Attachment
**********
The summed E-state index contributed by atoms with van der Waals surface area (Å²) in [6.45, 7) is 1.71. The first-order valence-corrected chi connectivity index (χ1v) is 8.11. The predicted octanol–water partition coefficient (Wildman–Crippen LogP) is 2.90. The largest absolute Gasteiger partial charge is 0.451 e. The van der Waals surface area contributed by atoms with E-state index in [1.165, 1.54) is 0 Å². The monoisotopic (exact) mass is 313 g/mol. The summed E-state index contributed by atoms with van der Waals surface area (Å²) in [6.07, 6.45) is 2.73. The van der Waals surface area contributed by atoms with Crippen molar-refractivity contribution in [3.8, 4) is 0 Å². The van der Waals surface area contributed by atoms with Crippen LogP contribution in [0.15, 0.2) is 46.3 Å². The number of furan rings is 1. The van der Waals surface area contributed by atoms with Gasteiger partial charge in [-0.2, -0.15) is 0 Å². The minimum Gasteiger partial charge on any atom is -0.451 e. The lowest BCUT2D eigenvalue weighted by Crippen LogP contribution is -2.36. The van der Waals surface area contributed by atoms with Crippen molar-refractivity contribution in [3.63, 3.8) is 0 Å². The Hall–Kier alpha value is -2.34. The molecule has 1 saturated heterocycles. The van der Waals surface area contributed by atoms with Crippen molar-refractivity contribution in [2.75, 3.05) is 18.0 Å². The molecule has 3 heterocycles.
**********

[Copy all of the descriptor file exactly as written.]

The summed E-state index contributed by atoms with van der Waals surface area (Å²) in [6.45, 7) is 1.71. The first-order valence-corrected chi connectivity index (χ1v) is 8.11. The predicted octanol–water partition coefficient (Wildman–Crippen LogP) is 2.90. The largest absolute Gasteiger partial charge is 0.451 e. The van der Waals surface area contributed by atoms with E-state index in [1.165, 1.54) is 0 Å². The monoisotopic (exact) mass is 313 g/mol. The summed E-state index contributed by atoms with van der Waals surface area (Å²) in [6.07, 6.45) is 2.73. The van der Waals surface area contributed by atoms with Crippen molar-refractivity contribution in [3.8, 4) is 0 Å². The van der Waals surface area contributed by atoms with Crippen LogP contribution in [0.15, 0.2) is 46.3 Å². The number of furan rings is 1. The van der Waals surface area contributed by atoms with Gasteiger partial charge in [-0.2, -0.15) is 0 Å². The minimum Gasteiger partial charge on any atom is -0.451 e. The lowest BCUT2D eigenvalue weighted by Crippen LogP contribution is -2.36. The van der Waals surface area contributed by atoms with Crippen molar-refractivity contribution in [3.63, 3.8) is 0 Å². The Hall–Kier alpha value is -2.34. The molecule has 1 saturated heterocycles. The van der Waals surface area contributed by atoms with Crippen molar-refractivity contribution in [2.75, 3.05) is 18.0 Å². The molecule has 3 heterocycles.